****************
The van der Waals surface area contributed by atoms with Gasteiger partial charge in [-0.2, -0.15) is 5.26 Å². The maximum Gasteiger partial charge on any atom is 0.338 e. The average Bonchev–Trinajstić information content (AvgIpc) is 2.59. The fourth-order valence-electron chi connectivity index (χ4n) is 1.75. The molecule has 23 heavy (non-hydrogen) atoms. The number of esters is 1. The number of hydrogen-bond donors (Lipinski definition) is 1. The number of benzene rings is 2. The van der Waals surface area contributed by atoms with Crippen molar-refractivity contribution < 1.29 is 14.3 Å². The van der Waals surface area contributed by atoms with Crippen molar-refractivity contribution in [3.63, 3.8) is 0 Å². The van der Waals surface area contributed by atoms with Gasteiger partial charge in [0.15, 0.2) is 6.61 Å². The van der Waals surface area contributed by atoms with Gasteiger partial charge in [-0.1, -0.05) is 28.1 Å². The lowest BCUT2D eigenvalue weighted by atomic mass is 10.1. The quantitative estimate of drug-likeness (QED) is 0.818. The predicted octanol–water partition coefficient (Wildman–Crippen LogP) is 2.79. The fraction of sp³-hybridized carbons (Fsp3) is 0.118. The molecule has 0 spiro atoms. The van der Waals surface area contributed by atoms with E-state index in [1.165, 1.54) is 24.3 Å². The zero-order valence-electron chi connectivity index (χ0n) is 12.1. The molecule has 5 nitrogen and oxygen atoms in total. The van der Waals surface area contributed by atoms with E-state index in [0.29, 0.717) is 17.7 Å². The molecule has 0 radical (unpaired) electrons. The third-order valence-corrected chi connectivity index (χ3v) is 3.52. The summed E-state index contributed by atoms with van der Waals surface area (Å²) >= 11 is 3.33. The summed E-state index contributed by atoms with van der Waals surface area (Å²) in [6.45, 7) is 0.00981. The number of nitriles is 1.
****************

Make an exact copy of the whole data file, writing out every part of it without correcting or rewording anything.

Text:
The van der Waals surface area contributed by atoms with Gasteiger partial charge in [-0.2, -0.15) is 5.26 Å². The maximum Gasteiger partial charge on any atom is 0.338 e. The average Bonchev–Trinajstić information content (AvgIpc) is 2.59. The fourth-order valence-electron chi connectivity index (χ4n) is 1.75. The molecule has 23 heavy (non-hydrogen) atoms. The number of esters is 1. The number of hydrogen-bond donors (Lipinski definition) is 1. The number of benzene rings is 2. The van der Waals surface area contributed by atoms with Crippen molar-refractivity contribution < 1.29 is 14.3 Å². The van der Waals surface area contributed by atoms with Crippen molar-refractivity contribution in [3.63, 3.8) is 0 Å². The van der Waals surface area contributed by atoms with Gasteiger partial charge in [0.15, 0.2) is 6.61 Å². The van der Waals surface area contributed by atoms with Gasteiger partial charge in [-0.1, -0.05) is 28.1 Å². The lowest BCUT2D eigenvalue weighted by atomic mass is 10.1. The quantitative estimate of drug-likeness (QED) is 0.818. The predicted octanol–water partition coefficient (Wildman–Crippen LogP) is 2.79. The fraction of sp³-hybridized carbons (Fsp3) is 0.118. The molecule has 0 spiro atoms. The van der Waals surface area contributed by atoms with E-state index in [1.165, 1.54) is 24.3 Å². The zero-order valence-electron chi connectivity index (χ0n) is 12.1. The molecule has 5 nitrogen and oxygen atoms in total. The van der Waals surface area contributed by atoms with E-state index in [0.29, 0.717) is 17.7 Å². The molecule has 0 radical (unpaired) electrons. The third-order valence-corrected chi connectivity index (χ3v) is 3.52. The summed E-state index contributed by atoms with van der Waals surface area (Å²) >= 11 is 3.33. The summed E-state index contributed by atoms with van der Waals surface area (Å²) in [6.45, 7) is 0.00981. The number of nitriles is 1.